When it comes to comics history books, it takes a lot to impress me, but Rick Bowers‘ 2012 release Superman versus the Ku Klux Klan is on my short list of the most interesting comic-history-related titles to appear over the past decade. A few years ago, I had a brief email exchange about the book with Bowers — a former newspaper reporter and author of Spies of Mississippi — and it’s obvious that the man does his research.
Now comes word that Bowers’ book will be turned into a film from Lotus Entertainment and Paperchase Films, written by Katherine Lindberg and produced by Marc Rosen and Marco Vicini.
Superman versus the Ku Klux Klan tells the tale of the post-WWII storyline from the Adventures of Superman radio show titled Clan of the Fiery Cross. In the wake of World War II, with Nazis on the decline both in reality and as fictional villains, the producers of the popular Superman radio show needed new challenges for their hero to battle against, and they unearthed such a challenge from the newspaper headlines of the day, in the form of the again-ascendant Ku Klux Klan.
At the same time, journalist Stetson Kennedy was attempting to infiltrate the Klan for an expose on its activities which would become the 1946 book Southern Exposure. There has been some controversy about Kennedy’s work, over methodology and embellishment in recent years, and Bowers wisely presents the development of the Clan of the Fiery Cross and Stetson’s own Klan investigations as separate tracks in his narrative. Although the Anti-Defamation League announced in 1947 that, “It is now revealed that Superman’s informant was Stetson Kennedy, brilliant young Southern liberal who had joined the Klan and the (neo Nazi) Columbians under the assumed name of John S. Perkins.”, Bowers concludes, “whatever the exact communication was, it is clear that information did flow from Atlanta through the ADL to the producers of Superman”, and that’s about how I see it too.
The text is well-salted with interesting little moments that build toward the development of Clan of the Fiery Cross, but my favorite historical figure from the book is not Kennedy himself, or radio producer Bob Maxwell and his team, nor even Jerry Seigel or Joe Shuster. Though she has a minor role in the context of this story, a few of my favorite moments from the book come from Josette Frank, who may be familiar to a few DC Comics history buffs as the director of the Children’s Book Committee of the Child Study Association of America, and one of a handful of “staff advisors” that DC Comics brought on to help stem the rising tide of “comics are bad for kids” media articles that had begun to trickle through the public’s consciousness throughout the 1940s. It’s natural to wonder if such efforts are window dressing, but in Frank’s case, she took this role very, very seriously. As detailed in an outstanding series on her role at DC at the Comics Detective blog, she put a great deal of effort into her commentary to the company, making notes on everything from content to the legibility of word balloons.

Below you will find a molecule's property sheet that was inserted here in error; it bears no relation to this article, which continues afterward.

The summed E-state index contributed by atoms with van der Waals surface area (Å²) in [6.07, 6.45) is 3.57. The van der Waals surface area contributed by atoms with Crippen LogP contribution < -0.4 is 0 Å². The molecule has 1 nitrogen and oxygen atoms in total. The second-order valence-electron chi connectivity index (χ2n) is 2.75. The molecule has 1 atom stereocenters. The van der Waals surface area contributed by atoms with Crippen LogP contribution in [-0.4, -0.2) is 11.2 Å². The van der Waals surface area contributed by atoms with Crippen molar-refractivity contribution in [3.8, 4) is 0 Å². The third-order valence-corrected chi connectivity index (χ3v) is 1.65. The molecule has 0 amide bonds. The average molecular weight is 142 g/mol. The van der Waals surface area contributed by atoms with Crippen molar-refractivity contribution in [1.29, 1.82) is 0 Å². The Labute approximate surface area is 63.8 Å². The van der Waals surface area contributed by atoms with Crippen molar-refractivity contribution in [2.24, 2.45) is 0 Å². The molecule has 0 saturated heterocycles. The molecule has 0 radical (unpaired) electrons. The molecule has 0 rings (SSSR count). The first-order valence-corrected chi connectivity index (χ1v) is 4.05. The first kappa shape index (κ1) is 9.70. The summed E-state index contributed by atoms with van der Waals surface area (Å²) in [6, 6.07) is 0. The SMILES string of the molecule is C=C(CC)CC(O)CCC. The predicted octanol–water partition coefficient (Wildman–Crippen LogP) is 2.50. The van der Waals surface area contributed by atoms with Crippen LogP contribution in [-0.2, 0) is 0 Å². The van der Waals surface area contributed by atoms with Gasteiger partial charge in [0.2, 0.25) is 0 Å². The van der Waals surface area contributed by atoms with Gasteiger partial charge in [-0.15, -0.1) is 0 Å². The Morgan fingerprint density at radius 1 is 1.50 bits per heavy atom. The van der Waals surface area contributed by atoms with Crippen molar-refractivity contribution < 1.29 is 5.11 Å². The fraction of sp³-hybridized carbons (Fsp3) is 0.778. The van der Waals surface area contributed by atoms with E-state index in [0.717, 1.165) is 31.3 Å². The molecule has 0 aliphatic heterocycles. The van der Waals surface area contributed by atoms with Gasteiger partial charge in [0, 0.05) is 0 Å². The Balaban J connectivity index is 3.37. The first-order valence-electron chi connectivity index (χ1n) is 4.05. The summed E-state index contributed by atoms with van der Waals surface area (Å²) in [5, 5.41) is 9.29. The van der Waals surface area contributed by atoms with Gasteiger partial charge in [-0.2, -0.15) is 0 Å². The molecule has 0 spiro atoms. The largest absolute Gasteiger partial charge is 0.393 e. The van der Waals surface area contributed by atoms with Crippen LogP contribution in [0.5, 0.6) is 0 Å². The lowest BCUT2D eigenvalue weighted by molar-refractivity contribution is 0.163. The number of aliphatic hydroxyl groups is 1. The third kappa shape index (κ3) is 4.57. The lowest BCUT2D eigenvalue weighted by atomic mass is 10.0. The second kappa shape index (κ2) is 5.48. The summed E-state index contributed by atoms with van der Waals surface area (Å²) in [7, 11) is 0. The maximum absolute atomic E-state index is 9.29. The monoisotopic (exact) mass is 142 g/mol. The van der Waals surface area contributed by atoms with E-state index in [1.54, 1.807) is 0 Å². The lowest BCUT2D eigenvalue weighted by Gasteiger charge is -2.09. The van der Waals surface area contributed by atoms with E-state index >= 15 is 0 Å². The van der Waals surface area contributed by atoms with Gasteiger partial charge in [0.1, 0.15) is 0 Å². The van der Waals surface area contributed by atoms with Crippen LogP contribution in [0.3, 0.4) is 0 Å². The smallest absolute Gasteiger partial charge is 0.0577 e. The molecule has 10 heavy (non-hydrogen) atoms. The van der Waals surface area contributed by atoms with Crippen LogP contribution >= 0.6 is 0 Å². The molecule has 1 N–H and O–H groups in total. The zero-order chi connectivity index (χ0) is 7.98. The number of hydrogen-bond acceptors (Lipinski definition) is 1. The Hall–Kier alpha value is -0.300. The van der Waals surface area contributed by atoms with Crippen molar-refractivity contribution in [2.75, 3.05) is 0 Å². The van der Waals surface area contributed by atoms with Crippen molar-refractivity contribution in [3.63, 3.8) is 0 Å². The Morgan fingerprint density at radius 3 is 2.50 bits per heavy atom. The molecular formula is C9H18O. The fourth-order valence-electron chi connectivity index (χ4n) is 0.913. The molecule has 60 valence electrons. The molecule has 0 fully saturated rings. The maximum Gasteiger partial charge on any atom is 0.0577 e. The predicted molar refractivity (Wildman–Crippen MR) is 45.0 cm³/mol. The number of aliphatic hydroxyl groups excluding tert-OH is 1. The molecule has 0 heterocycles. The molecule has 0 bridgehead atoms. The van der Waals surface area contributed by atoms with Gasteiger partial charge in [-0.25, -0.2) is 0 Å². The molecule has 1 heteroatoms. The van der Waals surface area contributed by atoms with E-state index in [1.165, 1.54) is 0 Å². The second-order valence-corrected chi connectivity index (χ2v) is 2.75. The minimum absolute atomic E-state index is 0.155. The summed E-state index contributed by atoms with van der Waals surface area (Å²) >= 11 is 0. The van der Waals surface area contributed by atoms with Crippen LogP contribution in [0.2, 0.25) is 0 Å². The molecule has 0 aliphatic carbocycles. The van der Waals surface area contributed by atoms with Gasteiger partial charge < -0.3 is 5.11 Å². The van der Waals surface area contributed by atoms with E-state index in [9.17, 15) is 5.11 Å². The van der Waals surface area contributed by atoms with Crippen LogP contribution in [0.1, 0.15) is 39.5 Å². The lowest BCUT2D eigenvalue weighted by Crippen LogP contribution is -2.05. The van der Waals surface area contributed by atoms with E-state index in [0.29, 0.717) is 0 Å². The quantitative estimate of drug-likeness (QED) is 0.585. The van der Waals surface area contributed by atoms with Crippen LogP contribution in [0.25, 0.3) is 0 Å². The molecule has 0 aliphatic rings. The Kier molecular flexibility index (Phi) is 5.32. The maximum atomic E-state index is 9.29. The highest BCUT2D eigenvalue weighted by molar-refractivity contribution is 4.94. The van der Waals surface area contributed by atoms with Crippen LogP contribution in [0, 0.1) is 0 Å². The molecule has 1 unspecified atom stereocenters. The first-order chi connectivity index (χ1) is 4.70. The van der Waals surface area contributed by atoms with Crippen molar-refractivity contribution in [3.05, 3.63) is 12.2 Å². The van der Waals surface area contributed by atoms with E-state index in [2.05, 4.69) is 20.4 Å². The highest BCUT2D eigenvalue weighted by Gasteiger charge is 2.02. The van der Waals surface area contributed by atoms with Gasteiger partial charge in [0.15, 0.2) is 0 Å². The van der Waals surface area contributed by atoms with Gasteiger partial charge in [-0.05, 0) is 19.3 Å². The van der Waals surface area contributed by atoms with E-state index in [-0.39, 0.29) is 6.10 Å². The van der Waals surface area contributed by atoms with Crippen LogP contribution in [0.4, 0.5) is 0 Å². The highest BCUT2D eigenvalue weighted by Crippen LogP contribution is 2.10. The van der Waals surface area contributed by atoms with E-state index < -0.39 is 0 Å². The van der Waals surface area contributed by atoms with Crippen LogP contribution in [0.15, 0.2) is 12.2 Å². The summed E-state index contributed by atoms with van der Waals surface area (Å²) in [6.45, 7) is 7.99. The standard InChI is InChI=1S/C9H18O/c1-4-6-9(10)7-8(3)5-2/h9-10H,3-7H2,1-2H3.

In one small moment from the book which has some interesting parallels to the political climate that comic book publishers find themselves in today, Frank set about to carefully investigate what impact this prospective storyline might have on children. In her typically thorough fashion, she had shared scripts in development for Clan of the Fiery Cross with other experts to solicit their opinions, including famed cultural anthropologist Margaret Mead. In a meeting Frank called with Mead and producer Maxwell, Mead told them to avoid stories “dramatizing” threats to democracy from fascism and other movements, on the basis that this was “inappropriate to the building up of serene attitudes”. This is a general 1946 equivalent to the Nazi-punching controversies of today, which caused Maxwell to reply, “What makes you think there is any serenity in children’s programming?”
Such parallels are likely part of what prompted Lotus and Paperchase to want to make this saga into a film. It’ll be interesting to see how they deal with any rights issues that might come up with Warner Bros, but I hope that doesn’t get in their way. It’s a cool story, told well by Bowers, and deserving of wider attention.